I first saw the bear band perform when I was 3 years old while visiting Disneyland for my birthday in 1986. To say I became hooked is an understatement. I think a troupe of giant bears singing on a stage would catch the attention of any 3 year old, but as I got older I kept going to see the show more and more. After getting an annual pass in 1994, I began to visit Disneyland multiple times a week after school, and the Country Bear Theater was a stop during almost every visit. I grew up in the 80s and 90s, so the only version of the show I was familiar with initially was the Vacation Hoedown (which ran in Disneyland from 1986 to 2001, and Walt Disney World from 1986 to 1992). I still love this version of the show and consider it to be my favorite of the three shows (the regular, Vacation Hoedown, and Christmas Special).
One of my favorite things about Country Bear Jamboree was the show’s lobby area at Disneyland where guests gathered before the show started. Each bear had their own dressing room door that was shaped to fit their particular physical attributes. For example, Henry’s door had another smaller door above it for Sammy the racoon to enter, Big Al’s was extra-wide and short, and Teddi’s was in the on the ceiling with a note for Henry saying “Henry, I’ll be right back!” Brilliant stuff.
During my first trip to Walt Disney World in 1996 I finally got a chance to see the original show, which I was completely unfamiliar with at the time (this was before YouTube). I instantly fell in love with the original show and I still think it holds up well today. You can’t sit there and tell me “Mama, Don’t Whip Little Buford” and “Ole Slew Foot” aren’t all-time classic songs. Country Bear Jamboree ended its run at Disneyland in 2001.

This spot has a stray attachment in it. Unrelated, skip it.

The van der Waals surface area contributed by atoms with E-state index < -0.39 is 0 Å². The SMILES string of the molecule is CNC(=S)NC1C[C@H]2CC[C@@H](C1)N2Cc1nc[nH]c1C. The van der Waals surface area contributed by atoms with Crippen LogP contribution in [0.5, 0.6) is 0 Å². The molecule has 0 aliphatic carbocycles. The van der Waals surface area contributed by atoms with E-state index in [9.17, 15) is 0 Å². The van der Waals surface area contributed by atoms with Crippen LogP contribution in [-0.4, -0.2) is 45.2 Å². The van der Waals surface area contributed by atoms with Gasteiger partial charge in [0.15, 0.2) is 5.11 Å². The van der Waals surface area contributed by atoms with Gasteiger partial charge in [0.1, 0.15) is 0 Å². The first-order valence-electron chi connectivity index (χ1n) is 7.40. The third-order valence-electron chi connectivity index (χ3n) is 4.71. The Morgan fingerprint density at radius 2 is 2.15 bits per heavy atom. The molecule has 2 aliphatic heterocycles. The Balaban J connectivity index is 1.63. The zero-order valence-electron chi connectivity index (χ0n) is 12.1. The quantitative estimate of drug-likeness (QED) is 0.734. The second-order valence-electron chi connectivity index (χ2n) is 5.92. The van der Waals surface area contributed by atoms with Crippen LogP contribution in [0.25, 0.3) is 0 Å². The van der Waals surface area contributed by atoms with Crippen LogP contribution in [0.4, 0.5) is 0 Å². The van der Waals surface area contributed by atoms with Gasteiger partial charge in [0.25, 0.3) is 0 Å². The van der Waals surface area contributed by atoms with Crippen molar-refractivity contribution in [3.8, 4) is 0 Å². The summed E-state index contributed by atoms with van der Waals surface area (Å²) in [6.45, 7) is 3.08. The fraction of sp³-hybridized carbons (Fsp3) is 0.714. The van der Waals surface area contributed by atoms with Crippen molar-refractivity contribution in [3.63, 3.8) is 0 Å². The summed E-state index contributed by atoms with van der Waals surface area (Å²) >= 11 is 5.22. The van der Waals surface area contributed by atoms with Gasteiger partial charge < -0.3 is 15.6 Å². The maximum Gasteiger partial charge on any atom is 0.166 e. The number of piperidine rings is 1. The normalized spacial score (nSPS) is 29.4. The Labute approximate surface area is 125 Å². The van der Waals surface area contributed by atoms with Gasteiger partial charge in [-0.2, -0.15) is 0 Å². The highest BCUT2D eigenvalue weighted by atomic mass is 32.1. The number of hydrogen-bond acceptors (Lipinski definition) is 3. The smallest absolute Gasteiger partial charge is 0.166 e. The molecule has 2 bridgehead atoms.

I’ve made a list of things that are excruciatingly painful, but still less painful than when Disneyland’s Country Bear Jamboree closed:
- The worst paper cut I’ve ever gotten.
- Getting my tonsils removed.
- A sunburn that required a hospital visit.
- Reading this post by Tom Bricker.
The bears are long gone from Disneyland, and an abridged version of the original show plays at Magic Kingdom in Walt Disney World. But thankfully the bears still thrive at Tokyo Disneyland. All three shows rotate throughout the year at Tokyo Disneyland. It’s maintained perfectly and looks and sounds fantastic. My first visit to the park was in 2014 and I was finally reunited with the Country Bear Vacation Hoedown. A few years later I went back and got to see the Christmas show for the first time in 17 years. Let me tell you, if you leave the Country Bear Christmas show not overflowing with Christmas spirit then you have no soul. That show is Christmas personified.
This post was my long-winded way of saying “Country Bears is a good show.” I’d love to hear what you have to say in the comments below. What’s your favorite song? Who’s your favorite bear?
By the way, mine are “Tracks in the Snow,” and Gomer.
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